Is it just America that boasts this protection against excessive capitalism? Does it work like a vaccine, so that a nation where capitalism coarses through the collective bloodstream is somehow uniquely protected against its ill effects? Not necessarily. The European Union cannot claim the scalps won by America's anti-trust laws, but Articles 85 and 86 of the Treaty of Rome are darts that can be fired at corporate bullies who try to choke competition. In 1997 Brussels struck out at Boeing whose $14bn merger with McDonnell Douglas would have handed them a virtual monopoly in the world market for aircraft. The merger went ahead, but only after Europe had attached some useful strings. The continent's arsenal may not be as mighty as America's antitrust law, but it does exist.

Britain's own defence against the big boys is a work in progress. For years Britain seemed like a place where mega-business could do what it liked: witness the green light repeatedly shown to Rupert Murdoch as he gobbled up more and more of our national media. Now there is an effort to tighten the rules. Starting last month, the Office of Fair Trading has been given tougher powers to root out the Microsofts of British industry. It can now demand documents, launch dawn raids on recalcitrant firms and even slap instant fines on companies deemed to be playing with loaded dice.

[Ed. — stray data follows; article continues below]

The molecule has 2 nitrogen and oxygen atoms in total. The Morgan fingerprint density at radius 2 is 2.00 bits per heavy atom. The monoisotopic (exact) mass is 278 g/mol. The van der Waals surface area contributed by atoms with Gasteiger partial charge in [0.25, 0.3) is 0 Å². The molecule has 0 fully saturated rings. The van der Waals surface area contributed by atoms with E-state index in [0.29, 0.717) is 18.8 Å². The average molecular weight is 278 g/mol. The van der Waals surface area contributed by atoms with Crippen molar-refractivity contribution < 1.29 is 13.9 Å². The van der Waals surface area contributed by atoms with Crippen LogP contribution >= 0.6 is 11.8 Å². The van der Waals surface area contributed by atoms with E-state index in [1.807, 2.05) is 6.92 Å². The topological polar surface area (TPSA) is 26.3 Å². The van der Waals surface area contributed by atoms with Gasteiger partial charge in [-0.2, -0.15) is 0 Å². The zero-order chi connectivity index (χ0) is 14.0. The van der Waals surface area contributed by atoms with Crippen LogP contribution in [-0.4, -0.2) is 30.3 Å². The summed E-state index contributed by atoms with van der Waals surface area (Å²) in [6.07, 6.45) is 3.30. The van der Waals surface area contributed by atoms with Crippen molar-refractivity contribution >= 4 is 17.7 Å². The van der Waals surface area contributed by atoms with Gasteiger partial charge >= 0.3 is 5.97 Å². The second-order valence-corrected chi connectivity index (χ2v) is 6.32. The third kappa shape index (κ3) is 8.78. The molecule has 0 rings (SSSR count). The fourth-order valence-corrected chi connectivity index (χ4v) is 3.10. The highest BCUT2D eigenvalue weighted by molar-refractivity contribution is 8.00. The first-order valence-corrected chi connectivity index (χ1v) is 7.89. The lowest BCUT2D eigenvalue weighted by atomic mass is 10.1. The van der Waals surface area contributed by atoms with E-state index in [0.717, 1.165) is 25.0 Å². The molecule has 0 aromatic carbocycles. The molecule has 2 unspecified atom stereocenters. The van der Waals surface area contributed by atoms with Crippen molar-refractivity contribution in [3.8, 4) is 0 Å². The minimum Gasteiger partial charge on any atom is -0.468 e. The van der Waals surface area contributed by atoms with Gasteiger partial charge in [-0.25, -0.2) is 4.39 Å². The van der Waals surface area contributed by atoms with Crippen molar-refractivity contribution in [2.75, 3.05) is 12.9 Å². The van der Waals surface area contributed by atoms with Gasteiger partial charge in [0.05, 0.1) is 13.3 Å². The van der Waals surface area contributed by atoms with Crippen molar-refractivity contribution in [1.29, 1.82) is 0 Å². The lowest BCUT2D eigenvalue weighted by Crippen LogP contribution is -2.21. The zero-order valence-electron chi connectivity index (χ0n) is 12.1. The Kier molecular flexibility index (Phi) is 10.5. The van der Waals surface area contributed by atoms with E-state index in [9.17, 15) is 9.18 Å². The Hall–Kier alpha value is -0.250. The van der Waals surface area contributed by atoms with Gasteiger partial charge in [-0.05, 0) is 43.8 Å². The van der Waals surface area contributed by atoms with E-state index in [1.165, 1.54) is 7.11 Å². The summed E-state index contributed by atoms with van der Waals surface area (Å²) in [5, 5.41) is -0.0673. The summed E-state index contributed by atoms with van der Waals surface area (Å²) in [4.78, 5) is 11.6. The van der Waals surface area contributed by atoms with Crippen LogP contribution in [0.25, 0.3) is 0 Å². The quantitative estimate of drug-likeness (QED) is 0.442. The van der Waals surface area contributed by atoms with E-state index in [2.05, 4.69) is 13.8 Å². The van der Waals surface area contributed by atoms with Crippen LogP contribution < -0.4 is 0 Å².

We are still some way from Judge Jackson, but Labour might be heading in that direction. Last year Yvette Cooper, the impeccably modernising junior minister, published an essay on competition, wondering whether the government would "pass the Microsoft test". Would it be willing, she mused, to take on a flagship national company if such a firm were getting too big for its boots? Gordon Brown's chums say he's already passed that test: threatening last month to eat in to BT's monopoly on local calls. Monday's ruling might help him stand firm.

The logic of all this is not anti-capitalism. On the contrary, America invented this vaccine to protect enterprise, not to kill it. The authors of the antitrust laws understood that a truly free market requires competition; without it monopolies expand, before growing slow and flabby. The true capitalist is on the side of the new, cheeky Davids buzzing around the ankles of the corporate Goliaths. That, as Judge Jackson understood, is why the friend of business has occasionally to take an axe to this or that company. To promote the US software industry, Microsoft may have to tear itself apart. Eventually BT might have to shrink - not to satisfy old Labour spite, but to keep Britain a dynamic, competitive place for capitalism.

This is not exactly socialism, but for those anxious to tame the corporations who increasingly shape our world it may be the next best thing. It certainly beats giving up. The global campaign against Monsanto and its genetically-modified food had already showed that consumer action can work: in December the company bowed to pressure, spun off the GM wing of its business and quietly folded itself into another drugs firm. Now Judge Jackson has proved that the law can make a difference, too. And lest we give up on electoral politics we ought to note this: Republican George W Bush has hinted that, if he becomes president in November, he will do his best to halt the war on Microsoft. Al Gore takes the opposite view. The vice president may not want the endorsement - but you can guess who old man Marx would vote for.

Guardian Newspapers Limited 2000